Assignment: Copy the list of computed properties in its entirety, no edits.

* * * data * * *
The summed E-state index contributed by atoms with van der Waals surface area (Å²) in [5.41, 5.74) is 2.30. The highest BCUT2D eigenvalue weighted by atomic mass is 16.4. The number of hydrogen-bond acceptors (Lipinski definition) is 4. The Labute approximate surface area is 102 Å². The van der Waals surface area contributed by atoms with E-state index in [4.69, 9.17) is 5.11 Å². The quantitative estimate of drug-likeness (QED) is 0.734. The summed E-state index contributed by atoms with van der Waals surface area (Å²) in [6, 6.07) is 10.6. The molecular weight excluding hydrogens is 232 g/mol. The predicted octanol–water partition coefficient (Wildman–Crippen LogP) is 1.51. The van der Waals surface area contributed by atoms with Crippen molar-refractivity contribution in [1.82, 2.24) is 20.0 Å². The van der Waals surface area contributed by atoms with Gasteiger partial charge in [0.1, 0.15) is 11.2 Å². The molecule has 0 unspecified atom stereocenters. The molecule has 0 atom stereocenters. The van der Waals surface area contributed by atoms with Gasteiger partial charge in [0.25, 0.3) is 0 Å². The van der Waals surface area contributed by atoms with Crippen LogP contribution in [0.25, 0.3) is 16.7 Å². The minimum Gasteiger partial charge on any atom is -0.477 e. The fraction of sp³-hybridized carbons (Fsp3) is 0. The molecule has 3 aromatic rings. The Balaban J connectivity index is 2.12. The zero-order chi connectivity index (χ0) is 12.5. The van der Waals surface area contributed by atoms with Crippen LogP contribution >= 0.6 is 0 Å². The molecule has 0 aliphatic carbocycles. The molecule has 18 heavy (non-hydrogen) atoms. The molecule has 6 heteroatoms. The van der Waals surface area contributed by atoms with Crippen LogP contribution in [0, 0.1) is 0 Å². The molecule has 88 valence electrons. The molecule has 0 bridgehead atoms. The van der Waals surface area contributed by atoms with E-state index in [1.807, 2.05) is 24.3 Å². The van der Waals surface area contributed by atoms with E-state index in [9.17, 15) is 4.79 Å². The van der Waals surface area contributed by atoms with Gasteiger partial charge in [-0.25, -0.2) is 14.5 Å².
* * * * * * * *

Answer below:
The summed E-state index contributed by atoms with van der Waals surface area (Å²) in [5.41, 5.74) is 2.30. The highest BCUT2D eigenvalue weighted by atomic mass is 16.4. The number of hydrogen-bond acceptors (Lipinski definition) is 4. The Labute approximate surface area is 102 Å². The van der Waals surface area contributed by atoms with E-state index in [4.69, 9.17) is 5.11 Å². The quantitative estimate of drug-likeness (QED) is 0.734. The summed E-state index contributed by atoms with van der Waals surface area (Å²) in [6, 6.07) is 10.6. The molecular weight excluding hydrogens is 232 g/mol. The predicted octanol–water partition coefficient (Wildman–Crippen LogP) is 1.51. The van der Waals surface area contributed by atoms with Crippen molar-refractivity contribution in [1.82, 2.24) is 20.0 Å². The van der Waals surface area contributed by atoms with Gasteiger partial charge in [0.1, 0.15) is 11.2 Å². The molecule has 0 unspecified atom stereocenters. The molecule has 0 atom stereocenters. The van der Waals surface area contributed by atoms with Gasteiger partial charge in [0.25, 0.3) is 0 Å². The van der Waals surface area contributed by atoms with Crippen LogP contribution in [0.25, 0.3) is 16.7 Å². The minimum Gasteiger partial charge on any atom is -0.477 e. The fraction of sp³-hybridized carbons (Fsp3) is 0. The molecule has 3 aromatic rings. The Balaban J connectivity index is 2.12. The zero-order chi connectivity index (χ0) is 12.5. The van der Waals surface area contributed by atoms with Crippen LogP contribution >= 0.6 is 0 Å². The molecule has 0 aliphatic carbocycles. The molecule has 18 heavy (non-hydrogen) atoms. The molecule has 6 heteroatoms. The van der Waals surface area contributed by atoms with Crippen LogP contribution in [0, 0.1) is 0 Å². The molecule has 88 valence electrons. The molecule has 0 bridgehead atoms. The van der Waals surface area contributed by atoms with E-state index in [1.807, 2.05) is 24.3 Å². The van der Waals surface area contributed by atoms with E-state index in [9.17, 15) is 4.79 Å². The van der Waals surface area contributed by atoms with Gasteiger partial charge in [-0.25, -0.2) is 14.5 Å².